The challenges of greening the economy and the implications for employment and skills vary across regions and local areas, depending on their economic and industrial structure, as well as their current and potential innovative activities. Despite these national differences, sustained and inclusive employment is a shared objective for policy makers in all types of localities.
The Forum aims to review and discuss new research and policy approaches to foster a greener and inclusive economy. It identifies tools, strategies and initiatives from theory to practice. The Forum provides an open space for discussion between researchers, policy makers, employment analysts and social partners involved in skills development and identifying training needs for a greener economy.
Discussions from the Forum will contribute to current work programmes of the OECD LEED’s green growth studies such as the project on Skills for Greener Jobs in a Local Labour Market Context and to Cedefop’s Green Skills Activities, which in turn contribute to the European Commission’s initiative on New Skills for New Jobs.
The 2nd Green Skills Forum will have a special focus on the links between skills and knowledge needs and inclusive green growth. Experts in innovation, employability and skills development policies will draw lessons from work conducted by Cedefop, the OECD and other organisations in this area. The discussions will help identify the obstacles and challenges lying ahead for the development of skills, education and training policies. The Forum’s outcomes will contribute to inform new work to be conducted to address the transition of labour markets to greener employment growth.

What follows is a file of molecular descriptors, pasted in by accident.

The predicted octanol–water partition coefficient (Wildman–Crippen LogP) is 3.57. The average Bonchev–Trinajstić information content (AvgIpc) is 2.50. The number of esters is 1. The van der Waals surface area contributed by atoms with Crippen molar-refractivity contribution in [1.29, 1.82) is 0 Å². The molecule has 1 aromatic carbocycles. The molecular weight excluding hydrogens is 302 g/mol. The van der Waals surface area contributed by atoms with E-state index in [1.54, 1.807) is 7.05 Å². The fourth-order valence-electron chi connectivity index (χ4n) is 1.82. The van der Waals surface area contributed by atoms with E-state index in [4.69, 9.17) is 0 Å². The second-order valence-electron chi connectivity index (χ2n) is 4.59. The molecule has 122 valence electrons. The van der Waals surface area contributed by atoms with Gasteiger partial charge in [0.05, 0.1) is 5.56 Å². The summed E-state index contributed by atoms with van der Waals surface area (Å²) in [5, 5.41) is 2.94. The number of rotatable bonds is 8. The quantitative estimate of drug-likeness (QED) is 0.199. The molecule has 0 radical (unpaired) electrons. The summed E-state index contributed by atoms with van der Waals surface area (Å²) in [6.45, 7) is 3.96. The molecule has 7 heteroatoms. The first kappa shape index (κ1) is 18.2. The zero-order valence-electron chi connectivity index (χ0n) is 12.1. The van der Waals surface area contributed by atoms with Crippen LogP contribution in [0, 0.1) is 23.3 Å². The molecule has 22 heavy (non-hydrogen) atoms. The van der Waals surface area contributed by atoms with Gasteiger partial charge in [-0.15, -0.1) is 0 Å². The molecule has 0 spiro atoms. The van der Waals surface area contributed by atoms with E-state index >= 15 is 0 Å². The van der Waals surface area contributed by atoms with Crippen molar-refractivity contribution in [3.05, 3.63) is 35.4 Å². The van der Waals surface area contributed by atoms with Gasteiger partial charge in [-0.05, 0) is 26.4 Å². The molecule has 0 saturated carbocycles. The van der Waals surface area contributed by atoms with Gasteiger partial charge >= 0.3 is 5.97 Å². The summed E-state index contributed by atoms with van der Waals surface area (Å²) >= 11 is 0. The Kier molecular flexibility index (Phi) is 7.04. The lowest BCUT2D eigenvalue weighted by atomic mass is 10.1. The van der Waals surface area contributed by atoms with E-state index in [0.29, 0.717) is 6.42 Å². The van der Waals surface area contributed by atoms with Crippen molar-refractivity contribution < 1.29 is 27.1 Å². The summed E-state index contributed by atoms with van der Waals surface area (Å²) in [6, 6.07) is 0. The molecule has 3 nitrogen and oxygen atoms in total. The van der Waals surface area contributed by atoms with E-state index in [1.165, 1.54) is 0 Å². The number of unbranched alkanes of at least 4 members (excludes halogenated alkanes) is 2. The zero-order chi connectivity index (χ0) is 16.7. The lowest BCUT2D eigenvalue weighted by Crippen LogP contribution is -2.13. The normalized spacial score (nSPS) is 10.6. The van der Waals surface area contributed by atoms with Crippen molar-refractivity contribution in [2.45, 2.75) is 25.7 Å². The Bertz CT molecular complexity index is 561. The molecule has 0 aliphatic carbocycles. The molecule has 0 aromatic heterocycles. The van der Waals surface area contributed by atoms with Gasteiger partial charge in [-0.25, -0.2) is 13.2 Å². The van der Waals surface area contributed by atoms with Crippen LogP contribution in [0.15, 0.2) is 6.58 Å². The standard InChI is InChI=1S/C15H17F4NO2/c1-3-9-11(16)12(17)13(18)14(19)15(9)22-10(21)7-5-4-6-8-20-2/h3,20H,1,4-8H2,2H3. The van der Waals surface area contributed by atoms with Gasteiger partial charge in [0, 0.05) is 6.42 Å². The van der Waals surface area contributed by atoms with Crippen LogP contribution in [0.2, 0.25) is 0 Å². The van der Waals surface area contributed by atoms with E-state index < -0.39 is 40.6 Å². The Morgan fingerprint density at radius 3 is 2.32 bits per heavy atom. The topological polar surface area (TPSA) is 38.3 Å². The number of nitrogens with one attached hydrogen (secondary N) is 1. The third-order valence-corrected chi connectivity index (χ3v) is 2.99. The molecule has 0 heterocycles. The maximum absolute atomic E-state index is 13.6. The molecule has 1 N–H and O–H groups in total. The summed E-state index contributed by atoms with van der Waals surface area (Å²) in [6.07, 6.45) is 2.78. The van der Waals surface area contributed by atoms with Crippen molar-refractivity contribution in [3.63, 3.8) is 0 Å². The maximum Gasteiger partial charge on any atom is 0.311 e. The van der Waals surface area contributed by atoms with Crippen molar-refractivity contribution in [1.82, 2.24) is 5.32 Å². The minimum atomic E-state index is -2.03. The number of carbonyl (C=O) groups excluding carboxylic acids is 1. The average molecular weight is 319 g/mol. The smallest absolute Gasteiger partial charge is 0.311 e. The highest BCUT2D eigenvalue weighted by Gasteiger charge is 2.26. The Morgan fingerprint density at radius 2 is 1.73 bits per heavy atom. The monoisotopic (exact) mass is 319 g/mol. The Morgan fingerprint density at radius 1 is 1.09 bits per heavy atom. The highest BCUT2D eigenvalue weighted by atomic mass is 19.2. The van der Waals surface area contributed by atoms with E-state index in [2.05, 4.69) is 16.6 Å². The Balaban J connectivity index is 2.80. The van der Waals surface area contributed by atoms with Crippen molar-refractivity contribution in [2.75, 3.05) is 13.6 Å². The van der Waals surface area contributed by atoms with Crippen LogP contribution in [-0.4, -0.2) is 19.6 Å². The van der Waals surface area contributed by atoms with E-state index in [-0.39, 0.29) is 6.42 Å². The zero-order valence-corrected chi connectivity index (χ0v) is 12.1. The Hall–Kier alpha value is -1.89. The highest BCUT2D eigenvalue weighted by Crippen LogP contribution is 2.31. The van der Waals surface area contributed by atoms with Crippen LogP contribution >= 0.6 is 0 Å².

The conference papers, discussions and exchanges are expected to:
identify gaps in knowledge and provide guidance for future research and collaboration for transitioning to a low carbon economy.
Theme 1: How can low carbon activities be key to competitive and inclusive growth?
There is strong evidence that ‘green’ jobs and skills contribute to the increased competitiveness and vitality of economies. In the current time of economic downturn and high levels of unemployment, it is essential that public policy focuses on the intersection of activities that both decarbonise the economy and lead to inclusive and employment growth, and on the role that skills and VET policies can play in this. This theme will analyse how this ‘green dividend’ can be maximised. Papers are invited on successful examples of integration of low carbon and inclusive employment, and to discuss the implications of green growth for skills for competitiveness at sub-national scales and particularly at the local level.
Theme 2: What are the new approaches for strategic policy coordination for a low carbon economy?
The Low Carbon Economy does not require a single policy action in just one area, but rather activity and coordination across a wide range of public policies. This includes horizontal coordination across policy domains and vertical alignment across policy levels (supranational, national, regional and local). This theme explores governance issues, i.e. how is integration in industrial, labour, educational and social policy spheres brought together, at which points, and how can success be monitored and measured. This theme emphasises the role of policy coordination in achieving more and better employment and favouring a better matching of supply and demand of jobs and skills.
The Forum will be held at OECD headquarters in Paris on Friday 14 February 2014. The Forum is addressed to researchers, government advisers, employment and policy analysts and social partners working on skills development and training needs for a sustainable future.